As to the objection that the transcripts show on their face that the accounts therein referred to had been restated since the acceptance of the resignation of Lieut. Howgate, and that there was no authority to make such restatement, we think the objection untenable. As has been heretofore stated, there had been no actual and formal settlement between the government and Howgate, and no admission made by the government for the purpose of discharging him and his sureties from liability on the bond. Howgate, for the purpose of obtaining payment of his own salary, had procured certain statements from various departments, acknowledging that by the books of those departments he did not appear indebted to the government, and by virtue of those certificates he had obtained final payment of his salary; but subsequently to that time, when other facts became known, causing an investigation into the state of the accounts, it became apparent that Lieut. Howgate, at the time when he obtained these certificates of nonindebtedness, was in truth a defaulter, and that he owed the government over a hundred thousand dollars. After the final payment of his salary, when these facts became known, the acting chief signal officer made up a statement of the account between Howgate and the government, which showed in detail the vouchers and checks which were known to be fraudulent, with the names of witnesses, etc., which statement was sent to the secretary of war, together with a report of the officer making up the account showing the true state of the account. After that time, and in compliance with the request of the solicitor of the treasury, the secretary of war sent to the second comptroller of the treasury this statement of the account, together with a copy of the report of the acting chief signal officer, which accompanied it; and the secretary stated that the papers were forwarded to the second comptroller with a view to a restatement of the accounts of Howgate for use in a suit on his bond of April 2, 1878.
It therefore appears that this so-called 'restatement of the account' was no mere gratuitous and unsolicited work on the part of the clerks of the treasury department, but that the restatement was made substantially by direction of the secretary of war, under the supervision of the second comptroller of the treasury, and asked for by the solicitor of that department; and it was all done that from the books and proceedings of the treasury department a transcript might be made that would show the actual state of the accounts between the government and Howgate after excluding these false and forged vouchers upon which he had obtained credit, and by means of which he was enabled to procure the certificates of nonindebtedness above referred to. The idea that under circumstances like these there would be no power in the officers of the government to restate an account between the government and an officer by disallowing credits given him upon false and forged vouchers, cannot be entertained for a moment. The cases already referred to in this opinion dispose of such a claim.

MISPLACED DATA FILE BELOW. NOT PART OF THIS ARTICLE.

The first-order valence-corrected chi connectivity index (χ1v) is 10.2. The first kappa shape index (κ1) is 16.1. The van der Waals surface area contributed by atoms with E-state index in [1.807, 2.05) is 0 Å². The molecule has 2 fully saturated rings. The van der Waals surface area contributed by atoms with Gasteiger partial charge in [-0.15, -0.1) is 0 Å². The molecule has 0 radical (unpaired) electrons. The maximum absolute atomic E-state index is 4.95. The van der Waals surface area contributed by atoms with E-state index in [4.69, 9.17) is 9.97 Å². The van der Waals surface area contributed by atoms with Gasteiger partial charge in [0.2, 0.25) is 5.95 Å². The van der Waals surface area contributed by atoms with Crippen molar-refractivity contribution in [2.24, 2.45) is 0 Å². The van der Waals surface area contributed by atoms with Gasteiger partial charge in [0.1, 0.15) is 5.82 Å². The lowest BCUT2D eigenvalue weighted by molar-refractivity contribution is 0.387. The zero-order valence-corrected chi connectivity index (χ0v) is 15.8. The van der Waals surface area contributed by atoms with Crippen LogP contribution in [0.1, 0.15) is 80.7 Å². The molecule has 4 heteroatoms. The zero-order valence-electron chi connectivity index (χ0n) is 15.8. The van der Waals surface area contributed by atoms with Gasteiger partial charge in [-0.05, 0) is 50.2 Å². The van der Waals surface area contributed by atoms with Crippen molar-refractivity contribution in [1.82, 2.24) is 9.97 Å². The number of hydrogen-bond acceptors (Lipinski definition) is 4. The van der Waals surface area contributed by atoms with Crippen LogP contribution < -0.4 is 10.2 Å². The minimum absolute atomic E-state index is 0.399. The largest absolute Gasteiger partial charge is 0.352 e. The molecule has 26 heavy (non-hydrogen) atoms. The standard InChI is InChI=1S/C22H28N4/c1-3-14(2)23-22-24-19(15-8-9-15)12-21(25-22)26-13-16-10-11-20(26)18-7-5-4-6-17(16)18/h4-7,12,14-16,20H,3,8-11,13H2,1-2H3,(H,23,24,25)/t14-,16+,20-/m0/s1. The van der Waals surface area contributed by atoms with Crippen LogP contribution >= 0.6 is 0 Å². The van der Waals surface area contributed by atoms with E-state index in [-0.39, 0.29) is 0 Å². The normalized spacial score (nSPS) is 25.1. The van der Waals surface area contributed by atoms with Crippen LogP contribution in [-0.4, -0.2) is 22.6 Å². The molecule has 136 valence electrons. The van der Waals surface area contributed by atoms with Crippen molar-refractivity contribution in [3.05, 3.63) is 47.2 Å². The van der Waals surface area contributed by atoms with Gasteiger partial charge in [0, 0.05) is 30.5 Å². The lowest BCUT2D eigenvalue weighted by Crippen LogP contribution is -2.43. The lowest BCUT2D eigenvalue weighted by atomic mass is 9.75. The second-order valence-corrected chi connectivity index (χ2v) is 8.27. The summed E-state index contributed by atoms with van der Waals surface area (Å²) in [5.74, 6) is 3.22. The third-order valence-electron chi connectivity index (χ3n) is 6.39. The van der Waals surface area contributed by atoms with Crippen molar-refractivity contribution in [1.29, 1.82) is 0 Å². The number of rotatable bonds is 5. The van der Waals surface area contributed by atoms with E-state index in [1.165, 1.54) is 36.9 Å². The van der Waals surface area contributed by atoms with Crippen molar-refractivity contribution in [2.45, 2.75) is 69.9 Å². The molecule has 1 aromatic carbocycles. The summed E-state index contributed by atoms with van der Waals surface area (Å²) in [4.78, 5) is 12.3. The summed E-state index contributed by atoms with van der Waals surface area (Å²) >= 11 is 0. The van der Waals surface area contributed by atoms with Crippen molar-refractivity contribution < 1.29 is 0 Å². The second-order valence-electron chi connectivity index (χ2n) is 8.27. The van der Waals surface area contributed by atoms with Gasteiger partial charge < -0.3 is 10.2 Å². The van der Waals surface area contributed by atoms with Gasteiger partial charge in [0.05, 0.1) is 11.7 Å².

7. One other objection was taken upon the trial, and that was to the admission of the judgment recovered against Howgate by the government.
Neither surety was a party to that judgment, which was solely against Howgate; and the record in that case was admitted in evidence under the objection and exception of the defendants. We are of opinion that the judgment was properly admitted in evidence against the surety. It proved, at least prima facie, a breach of the bond by showing the amount of public moneys which Howgate, the principal, had failed to faithfully expend and honestly account for. It was far beyond the penalty in the bond, and, unexplained, the judgment was sufficient evidence of the breach of condition. Drummond v. Prestman's Ex'rs, 12 Wheat. 515; U.S. v. Allsburg, 4 Wall. 186; McLaughlin v. Bank, 7 How. 220; Stovall v. Banks, 10 Wall. 583; Ice Co. v. Webster, 125 U.S. 426, 8 Sup. Ct. 947.
This completes the examination of the various questions which were argued at the bar by counsel for the defendants. Other questions have been raised in the briefs, and have received our careful attention. We find nothing in the record which justifies a reversal of the judgment, and the same is therefore affirmed.
^1 U.S. v. Alexander, 110 U.S. 325, 4 Sup. Ct. 99; Harris v. Brooks, 21 Pick. 197; Carpenter v. King, 9 Metc. (Mass.) 511; Baker v. Briggs, 8 Pick. 131; Taylor v. Lohman, 74 Ind. 418; Thornburg v. Madren, 33 Iowa, 380, Chambers v. Cochran, 18 Iowa, 159; Gordon v. McCarthy, 3 Whart. 406; Brooking v. Bank, 83 Ky. 431; Aaron v. Mendel, 78 Ky. 427; 1 Greenl. Ev. § 207.
|This work is in the public domain in the United States because it is a work of the United States federal government (see 17 U.S.C. 105).|